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Why digital content could be bad news for the brain?

A steady diet of digital content is turning us into a world of skim-readers, which is bad news for our brains.

Here’s a stat to mull over: the average human mind will consume around 34GB of data every single day. That data comes in the form of TV, music, adverts, videos, emails, websites and apps. It’s a huge amount of information, especially when you consider that consuming those 34GB is equivalent to reading 100,000 words.

The report, published by the University of California, highlights a fundamental shift in the way the human mind absorbs and understands information. Where a few decades ago you would have a limited choice of media to read or watch, now there’s a huge variety of content available on a huge range of platforms, and the human mind has had to adapt in order to process it all.

“People have developed a skill to skim-read, to read the first line then quickly spot certain words or phrases that pique an interest”

Media multitasking

Harvard academic and children’s literacy advocate Maryanne Wolf is fascinated by the way people are having to adjust to this new ‘media multitasking’. In her recent  book, Reader Come Home: The Reading Brain In A Digital World, she seeks to understand what’s happening to our brains at a time when the amount of digital media vastly outweighs the traditional.

What she finds is that, thanks to a diet of digital content, people have developed a skill to skim-read, to read the first line then quickly spot certain words or phrases that pique an interest, rather than take in the whole text. While this may be fine for an online article about celebrity pets, it makes it more difficult to understand and process longer, more complex pieces of text.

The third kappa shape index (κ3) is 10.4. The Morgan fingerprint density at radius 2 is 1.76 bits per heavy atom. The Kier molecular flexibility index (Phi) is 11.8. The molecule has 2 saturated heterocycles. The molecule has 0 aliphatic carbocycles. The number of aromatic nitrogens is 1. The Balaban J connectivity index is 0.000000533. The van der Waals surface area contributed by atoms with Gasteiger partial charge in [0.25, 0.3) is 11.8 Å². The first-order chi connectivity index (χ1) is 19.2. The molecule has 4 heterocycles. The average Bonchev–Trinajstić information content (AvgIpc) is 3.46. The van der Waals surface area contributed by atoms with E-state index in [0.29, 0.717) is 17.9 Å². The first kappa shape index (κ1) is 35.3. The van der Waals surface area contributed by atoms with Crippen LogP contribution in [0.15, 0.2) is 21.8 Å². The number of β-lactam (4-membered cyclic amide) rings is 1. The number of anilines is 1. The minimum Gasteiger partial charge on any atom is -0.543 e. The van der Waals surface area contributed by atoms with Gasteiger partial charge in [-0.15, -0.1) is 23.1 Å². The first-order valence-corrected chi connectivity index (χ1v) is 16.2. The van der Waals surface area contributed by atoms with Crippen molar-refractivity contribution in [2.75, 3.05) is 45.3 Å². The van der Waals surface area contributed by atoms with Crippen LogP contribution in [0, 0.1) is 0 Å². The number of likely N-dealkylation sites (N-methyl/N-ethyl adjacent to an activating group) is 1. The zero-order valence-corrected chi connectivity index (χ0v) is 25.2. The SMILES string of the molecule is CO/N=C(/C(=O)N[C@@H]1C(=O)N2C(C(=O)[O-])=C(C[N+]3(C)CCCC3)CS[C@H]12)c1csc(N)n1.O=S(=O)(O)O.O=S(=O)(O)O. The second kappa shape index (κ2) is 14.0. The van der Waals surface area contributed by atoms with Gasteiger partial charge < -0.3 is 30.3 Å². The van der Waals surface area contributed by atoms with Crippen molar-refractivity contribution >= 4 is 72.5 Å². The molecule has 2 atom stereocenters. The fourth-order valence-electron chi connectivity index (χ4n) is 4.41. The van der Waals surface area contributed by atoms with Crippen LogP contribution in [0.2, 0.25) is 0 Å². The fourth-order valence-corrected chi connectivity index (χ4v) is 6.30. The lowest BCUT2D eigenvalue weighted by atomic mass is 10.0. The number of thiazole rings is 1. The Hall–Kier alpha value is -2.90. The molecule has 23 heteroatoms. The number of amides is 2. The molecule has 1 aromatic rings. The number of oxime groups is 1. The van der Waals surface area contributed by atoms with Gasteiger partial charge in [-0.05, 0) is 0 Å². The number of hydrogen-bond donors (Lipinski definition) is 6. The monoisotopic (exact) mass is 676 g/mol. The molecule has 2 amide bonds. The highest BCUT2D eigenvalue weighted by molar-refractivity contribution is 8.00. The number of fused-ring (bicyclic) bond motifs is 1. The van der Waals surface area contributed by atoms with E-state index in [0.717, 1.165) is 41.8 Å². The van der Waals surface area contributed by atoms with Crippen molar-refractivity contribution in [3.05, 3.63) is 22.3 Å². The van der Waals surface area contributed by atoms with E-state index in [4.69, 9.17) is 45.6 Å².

The problem with being unable to ‘deep read’ – the process of reading, absorbing, understanding and analysing text – is that people accustomed to skim-reading digital content will avoid reading anything that appears difficult or hard to understand. For adults this is a serious problem; for students it could be disastrous.

“In this hinge moment between print and digital cultures,” the academic wrote in a recent Guardian comment piece, “society needs to confront what is diminishing in the expert reading circuit, what our children and older students are not developing, and what we can do about it.”

The bi-literate brain

But rather than painting a bleak image of humankind being irreparably damaged by digital media, Maryanne Wolf sees a solution to this neurological change: print. She cites a number of studies that state that reading print improves comprehension, analysis and recall, as well as helps the reader develop empathy with the subjects or characters.

The writer goes on to recommend that early childhood education focuses on the use of print materials, with digital technology added over time. “We need to cultivate a new kind of brain,” she writes, “a ‘bi-literate’ reading brain capable of the deepest forms of thought in either digital or traditional mediums.”

But whether you’re talking about a class of five year-olds or a train full of commuters, reading print provides an escape from the 34GB of data bombarding you every day, and a deep-reading experience that will stretch and exercise the mind.

“There’s an old rule in neuroscience that does not alter with age,” says Maryanne Wolf. “Use it or lose it.”

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